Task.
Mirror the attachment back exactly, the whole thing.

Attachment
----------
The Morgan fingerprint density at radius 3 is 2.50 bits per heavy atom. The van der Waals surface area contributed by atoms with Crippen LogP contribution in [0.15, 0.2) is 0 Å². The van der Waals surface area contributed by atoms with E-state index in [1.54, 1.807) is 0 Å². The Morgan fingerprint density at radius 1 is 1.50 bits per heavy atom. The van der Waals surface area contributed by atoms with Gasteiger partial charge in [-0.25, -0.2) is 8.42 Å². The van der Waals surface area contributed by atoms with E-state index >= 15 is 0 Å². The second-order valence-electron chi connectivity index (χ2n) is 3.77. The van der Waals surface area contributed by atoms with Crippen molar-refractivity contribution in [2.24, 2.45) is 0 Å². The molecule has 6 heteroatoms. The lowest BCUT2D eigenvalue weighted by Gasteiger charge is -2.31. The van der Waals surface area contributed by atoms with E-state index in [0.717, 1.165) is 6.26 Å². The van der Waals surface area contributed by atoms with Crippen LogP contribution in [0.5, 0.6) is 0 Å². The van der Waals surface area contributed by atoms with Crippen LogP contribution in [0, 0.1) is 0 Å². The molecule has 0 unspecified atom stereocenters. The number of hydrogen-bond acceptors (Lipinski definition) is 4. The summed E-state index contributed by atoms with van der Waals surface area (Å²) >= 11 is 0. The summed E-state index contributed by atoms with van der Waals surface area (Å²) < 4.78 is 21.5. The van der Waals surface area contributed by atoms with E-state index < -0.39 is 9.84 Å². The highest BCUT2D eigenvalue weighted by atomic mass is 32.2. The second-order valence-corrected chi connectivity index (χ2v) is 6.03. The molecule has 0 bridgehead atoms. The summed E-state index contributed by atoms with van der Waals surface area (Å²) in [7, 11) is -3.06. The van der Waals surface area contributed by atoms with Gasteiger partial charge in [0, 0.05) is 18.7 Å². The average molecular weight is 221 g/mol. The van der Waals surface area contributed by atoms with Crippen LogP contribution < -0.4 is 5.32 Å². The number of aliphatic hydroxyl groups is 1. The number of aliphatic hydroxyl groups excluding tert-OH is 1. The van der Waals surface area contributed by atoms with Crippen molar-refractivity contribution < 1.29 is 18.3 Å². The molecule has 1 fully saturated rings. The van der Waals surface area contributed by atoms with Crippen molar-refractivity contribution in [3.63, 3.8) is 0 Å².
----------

The Morgan fingerprint density at radius 3 is 2.50 bits per heavy atom. The van der Waals surface area contributed by atoms with Crippen LogP contribution in [0.15, 0.2) is 0 Å². The van der Waals surface area contributed by atoms with E-state index in [1.54, 1.807) is 0 Å². The Morgan fingerprint density at radius 1 is 1.50 bits per heavy atom. The van der Waals surface area contributed by atoms with Gasteiger partial charge in [-0.25, -0.2) is 8.42 Å². The van der Waals surface area contributed by atoms with E-state index >= 15 is 0 Å². The second-order valence-electron chi connectivity index (χ2n) is 3.77. The van der Waals surface area contributed by atoms with Crippen molar-refractivity contribution in [2.24, 2.45) is 0 Å². The molecule has 6 heteroatoms. The lowest BCUT2D eigenvalue weighted by Gasteiger charge is -2.31. The van der Waals surface area contributed by atoms with E-state index in [0.717, 1.165) is 6.26 Å². The van der Waals surface area contributed by atoms with Crippen LogP contribution in [0.5, 0.6) is 0 Å². The van der Waals surface area contributed by atoms with Crippen LogP contribution in [0, 0.1) is 0 Å². The molecule has 0 unspecified atom stereocenters. The number of hydrogen-bond acceptors (Lipinski definition) is 4. The summed E-state index contributed by atoms with van der Waals surface area (Å²) >= 11 is 0. The summed E-state index contributed by atoms with van der Waals surface area (Å²) < 4.78 is 21.5. The van der Waals surface area contributed by atoms with E-state index < -0.39 is 9.84 Å². The highest BCUT2D eigenvalue weighted by atomic mass is 32.2. The second-order valence-corrected chi connectivity index (χ2v) is 6.03. The molecule has 0 bridgehead atoms. The summed E-state index contributed by atoms with van der Waals surface area (Å²) in [7, 11) is -3.06. The van der Waals surface area contributed by atoms with Gasteiger partial charge in [0, 0.05) is 18.7 Å². The average molecular weight is 221 g/mol. The van der Waals surface area contributed by atoms with Crippen LogP contribution < -0.4 is 5.32 Å². The number of aliphatic hydroxyl groups is 1. The number of aliphatic hydroxyl groups excluding tert-OH is 1. The van der Waals surface area contributed by atoms with Crippen molar-refractivity contribution < 1.29 is 18.3 Å². The molecule has 1 fully saturated rings. The van der Waals surface area contributed by atoms with Crippen molar-refractivity contribution in [3.63, 3.8) is 0 Å².